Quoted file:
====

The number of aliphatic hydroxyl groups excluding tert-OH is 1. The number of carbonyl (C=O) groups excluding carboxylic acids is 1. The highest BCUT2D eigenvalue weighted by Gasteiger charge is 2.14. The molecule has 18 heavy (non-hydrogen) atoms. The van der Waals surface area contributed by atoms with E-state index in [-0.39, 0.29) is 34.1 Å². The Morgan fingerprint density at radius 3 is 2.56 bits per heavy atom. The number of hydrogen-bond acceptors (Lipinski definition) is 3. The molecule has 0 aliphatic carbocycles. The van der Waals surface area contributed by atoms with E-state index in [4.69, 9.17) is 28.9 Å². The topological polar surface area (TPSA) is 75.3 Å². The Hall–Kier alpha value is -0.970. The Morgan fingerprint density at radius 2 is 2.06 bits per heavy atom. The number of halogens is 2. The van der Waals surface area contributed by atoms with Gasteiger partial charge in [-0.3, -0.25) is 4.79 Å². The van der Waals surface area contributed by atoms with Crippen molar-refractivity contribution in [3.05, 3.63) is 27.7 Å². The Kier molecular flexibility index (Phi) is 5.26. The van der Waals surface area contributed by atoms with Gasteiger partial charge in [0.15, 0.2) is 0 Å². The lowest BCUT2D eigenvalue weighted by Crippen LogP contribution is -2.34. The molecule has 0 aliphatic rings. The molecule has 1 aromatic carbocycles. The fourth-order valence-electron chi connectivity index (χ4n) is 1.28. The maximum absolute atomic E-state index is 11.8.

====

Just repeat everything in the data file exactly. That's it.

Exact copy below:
The number of aliphatic hydroxyl groups excluding tert-OH is 1. The number of carbonyl (C=O) groups excluding carboxylic acids is 1. The highest BCUT2D eigenvalue weighted by Gasteiger charge is 2.14. The molecule has 18 heavy (non-hydrogen) atoms. The van der Waals surface area contributed by atoms with E-state index in [-0.39, 0.29) is 34.1 Å². The Morgan fingerprint density at radius 3 is 2.56 bits per heavy atom. The number of hydrogen-bond acceptors (Lipinski definition) is 3. The molecule has 0 aliphatic carbocycles. The van der Waals surface area contributed by atoms with E-state index in [4.69, 9.17) is 28.9 Å². The topological polar surface area (TPSA) is 75.3 Å². The Hall–Kier alpha value is -0.970. The Morgan fingerprint density at radius 2 is 2.06 bits per heavy atom. The number of halogens is 2. The van der Waals surface area contributed by atoms with Gasteiger partial charge in [-0.3, -0.25) is 4.79 Å². The van der Waals surface area contributed by atoms with Crippen molar-refractivity contribution in [3.05, 3.63) is 27.7 Å². The Kier molecular flexibility index (Phi) is 5.26. The van der Waals surface area contributed by atoms with Gasteiger partial charge in [0.15, 0.2) is 0 Å². The lowest BCUT2D eigenvalue weighted by Crippen LogP contribution is -2.34. The molecule has 0 aliphatic rings. The molecule has 1 aromatic carbocycles. The fourth-order valence-electron chi connectivity index (χ4n) is 1.28. The maximum absolute atomic E-state index is 11.8.